News

Gorilla in Volcano National Park, Rwanda

Rwanda – restoring nature for future prosperity

The Rwandan government’s plans to restore the country’s lost forest lands and boost national development, show real political commitment to deal with ecosystem degradation and its impacts on the rural poor, says IUCN. IUCN urges other countries to recognize the potential of healthy forests for sustainable economic growth. …   | French

02 Feb 2011 | International news release

Kalama Conservancy in Kenya’s dry lands of Samburu District

Appreciating Kenya’s drylands

In Kenya, drylands make up 84 percent of the country’s total land surface and support about 9.9 million Kenyans, or approximately 34 percent of the country’s population. …  

12 Jan 2011 | News story

Boran pastoral in Northern Kenya

Reversal of fortune

The dry rangelands of Northern Kenya are inhabited mainly by pastoralists—people who derive a living from raising livestock and continually move in search of water and pasture. Until recently, pastoralists in this region have been able to adapt to their highly variable conditions, supplying most of Kenya’s meat, milk, hides and skins. …  

10 Jan 2011 | News story

Marula Certification in Swaziland

Swaziland’s natural future

The natural products industry is growing exponentially in Southern Africa. Incomes have increased throughout the supply chain—from primary producers and processing companies to community-based enterprises. A major factor in the increase in revenue is organic and fair trade certification. …  

01 Jan 2011 | News story

Save our Species logo

SOS – A new call on businesses to respond to extinction crisis

The Global Environment Facility, the World Bank, and IUCN today announced they had established the Save Our Species (SOS) initiative with more than $US10 million in financing commitments and called on businesses to help build the biggest global species conservation fund by 2015. …   | French | Spanish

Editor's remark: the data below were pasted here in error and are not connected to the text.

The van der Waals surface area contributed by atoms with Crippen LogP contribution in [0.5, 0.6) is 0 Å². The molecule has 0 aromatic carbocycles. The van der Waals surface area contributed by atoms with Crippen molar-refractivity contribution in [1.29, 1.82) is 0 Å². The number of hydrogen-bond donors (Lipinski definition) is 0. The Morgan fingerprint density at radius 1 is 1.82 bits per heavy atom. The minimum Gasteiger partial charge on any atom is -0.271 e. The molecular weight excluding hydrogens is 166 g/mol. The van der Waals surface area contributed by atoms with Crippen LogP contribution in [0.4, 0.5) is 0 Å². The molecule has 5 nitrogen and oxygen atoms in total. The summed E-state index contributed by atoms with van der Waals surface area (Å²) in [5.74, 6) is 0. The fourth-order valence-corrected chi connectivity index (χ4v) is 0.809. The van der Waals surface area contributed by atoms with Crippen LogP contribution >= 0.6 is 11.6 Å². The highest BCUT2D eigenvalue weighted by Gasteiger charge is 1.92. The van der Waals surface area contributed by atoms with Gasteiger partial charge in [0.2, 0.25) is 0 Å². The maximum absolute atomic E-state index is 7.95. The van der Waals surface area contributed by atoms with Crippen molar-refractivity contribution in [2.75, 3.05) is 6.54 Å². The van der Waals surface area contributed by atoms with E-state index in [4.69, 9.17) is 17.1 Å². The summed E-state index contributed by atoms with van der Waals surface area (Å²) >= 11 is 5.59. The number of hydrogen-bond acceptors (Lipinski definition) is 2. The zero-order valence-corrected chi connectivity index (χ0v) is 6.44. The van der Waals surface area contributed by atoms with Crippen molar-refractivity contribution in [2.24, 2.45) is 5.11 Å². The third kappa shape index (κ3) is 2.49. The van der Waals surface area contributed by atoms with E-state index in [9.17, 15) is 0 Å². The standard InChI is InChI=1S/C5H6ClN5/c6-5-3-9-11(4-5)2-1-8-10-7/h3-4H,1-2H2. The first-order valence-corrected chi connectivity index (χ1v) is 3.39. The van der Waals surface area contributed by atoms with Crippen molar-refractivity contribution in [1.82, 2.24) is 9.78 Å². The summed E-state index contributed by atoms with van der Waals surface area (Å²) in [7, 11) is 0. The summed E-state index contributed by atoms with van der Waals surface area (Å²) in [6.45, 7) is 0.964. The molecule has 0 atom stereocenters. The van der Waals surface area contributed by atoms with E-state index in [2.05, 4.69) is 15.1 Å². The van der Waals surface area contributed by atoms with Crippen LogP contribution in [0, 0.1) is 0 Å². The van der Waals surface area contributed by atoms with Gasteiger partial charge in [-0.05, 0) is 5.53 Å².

28 Oct 2010 | International news release

Roberto Zolho, IUCN CCDP Country Coordinator in Mozambique

Safeguarding livelihoods in a changing climate: progress in Mozambique

Adaptation to changing weather patterns, some of which may be attributable to climate change, is highly important for people's livelihoods and to help them become more resilient to environmental hazards. Through its Climate Change and Development Project (CCDP), IUCN is working with local and national stakeholders to develop adaptation measures which will sustainably safeguard local livelihoods and habitats into the future. …  

01 Oct 2010 | Audio

Women pastoralists taking part in participatory filming (Olbil, Tanzania)

Participatory Video in the Pangani Basin, Tanzania

Participatory Video, a new innovative way of capturing and sharing communities’ voices on social and environmental change, was recently introduced by the IUCN Water Programme. …  

30 Sep 2010 | News story

Oreochromis karongae. Endangered on the IUCN Red List.  Found in lake Malawi, East Africa

African freshwater species threatened - livelihoods at stake

Twenty-one per cent of freshwater species in continental Africa are threatened with extinction, putting the livelihoods of millions of people at risk. With so much to lose, inland waters must be managed not just for their supply of freshwater but also to sustain the abundant life within. …   | French | Spanish

02 Sep 2010 | International news release

Maasai women taking part in vulnerability assessment, Chambogo Same District, Tanzania

Empowering people to manage water

Across East Africa, water catchment planning and development at the local level is essential for sustainable and integrated water management in the region. "It is at the local level that the opportunity for involvement of all stakeholders, including non-state actors, in water resources management exists", says Katharine Cross, IUCN Water Programme Officer. …  

17 Aug 2010 | News story

Souayibou Varissou of the Africa World Heritage Fund

World Heritage in Africa

Africa is under-represented in terms of World Heritage Sites, with only nine percent of overall sites located on the continent. Souayibou Varissou works with the African World Heritage Fund. He talks about what his organization is doing. …  

28 Jul 2010 | Article